Gratings with fine gaps fabricated for magneto-plasmonic structures with VOYAGER – new Nature publication

Working with a research group at TU Dortmund, scientists from Raith recently published an article in Nature explaining the fabrication of a plasmonic structure on a magnetic semiconductor  Cd0.975Mn0.025Te/Cd0.73Mg0.27Te with the purpose of searching for new effects in the area of magneto-plasmonics.

A few experimental challenges had to be solved in order to reach this goal. Parameters of gratings, 185 nm wide metal stripes separated by 65 nm gaps, presented no difficulty for VOYAGER’s beam size of the order 10 nm. However, the technology selected for the grating - a lift-off process - relies on good adhesion of gold to the semiconductor. Usually adhesion is ensured by a thin layer of chemically active material, Ti or Cr.

Figure 1: SEM image of fabricated grating with period of 250 nm, gold thickness was 45 nm, the gap between stripes was about 50 nm, and grating size was 200 x 200 µm2

The decision was taken to abandon this traditional way for two reasons: first, plasmonic structures gain high efficiency if a nobel, high purity metal with large electron scattering time, is used. Pure gold completely free from impurities is the best choice for this purpose.

Second, the excitonic luminescence in the semiconductor, which was a key ingredient in the experiment, is fragile with respect to charges on the surface of a semiconductor. Titanium and chromium can easily interact with the ambient atmosphere and generate such charges.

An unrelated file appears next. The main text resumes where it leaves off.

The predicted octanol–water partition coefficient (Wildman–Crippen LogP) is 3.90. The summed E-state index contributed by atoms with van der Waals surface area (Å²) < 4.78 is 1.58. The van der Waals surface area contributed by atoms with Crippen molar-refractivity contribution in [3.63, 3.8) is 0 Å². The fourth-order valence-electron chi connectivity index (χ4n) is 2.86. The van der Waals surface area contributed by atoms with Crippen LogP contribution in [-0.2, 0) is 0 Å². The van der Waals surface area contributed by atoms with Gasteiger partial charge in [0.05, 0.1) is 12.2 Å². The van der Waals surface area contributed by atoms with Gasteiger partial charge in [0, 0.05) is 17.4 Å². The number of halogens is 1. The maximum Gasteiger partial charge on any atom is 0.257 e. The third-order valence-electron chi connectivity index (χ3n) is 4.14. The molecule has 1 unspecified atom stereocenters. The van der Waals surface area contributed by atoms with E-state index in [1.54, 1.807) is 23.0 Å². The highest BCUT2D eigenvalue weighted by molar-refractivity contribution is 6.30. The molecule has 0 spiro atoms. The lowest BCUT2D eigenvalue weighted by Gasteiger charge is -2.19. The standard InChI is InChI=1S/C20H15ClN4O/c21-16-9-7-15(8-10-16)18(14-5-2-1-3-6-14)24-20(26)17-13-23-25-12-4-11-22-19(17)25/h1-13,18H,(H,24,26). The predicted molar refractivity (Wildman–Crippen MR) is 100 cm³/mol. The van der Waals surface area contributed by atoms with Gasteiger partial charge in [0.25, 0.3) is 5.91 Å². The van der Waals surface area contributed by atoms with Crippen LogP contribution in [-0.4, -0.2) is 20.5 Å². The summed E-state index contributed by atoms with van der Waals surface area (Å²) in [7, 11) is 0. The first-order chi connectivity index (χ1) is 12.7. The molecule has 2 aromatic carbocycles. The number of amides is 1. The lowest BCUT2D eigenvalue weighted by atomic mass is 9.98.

Therefore the components were kept free of Ti and Cr and adhesion was provided by a short, low-energy oxygen plasma clean (descumming) directly in the metal evaporation chamber. Figure 1 demonstrates an example of the grating.

Discovery of a new effect claimed in the paper, namely the transverse magnetic routing of light emission (TMRLE), obliged a careful investigation for its dependence on grating period. 13 gratings with periods between 200 and 320 nm with a step of 10 nm were fabricated and the directionality in all these structures was measured. Figure 2 shows the dependence. The result is a resonance peak which occurs due to crossing of the excitonic resonance by a dispersion branch for surface plasmon polariton (SPP).

Figure 2: Directionality factor as a function of the grating period

By reversing the magnetic field the TMRLE effect turns the light emission direction by an angle of 40 degrees. The phenomenon controls the emission directionality and is important both for practical applications and basic research in the nanoscale optics.

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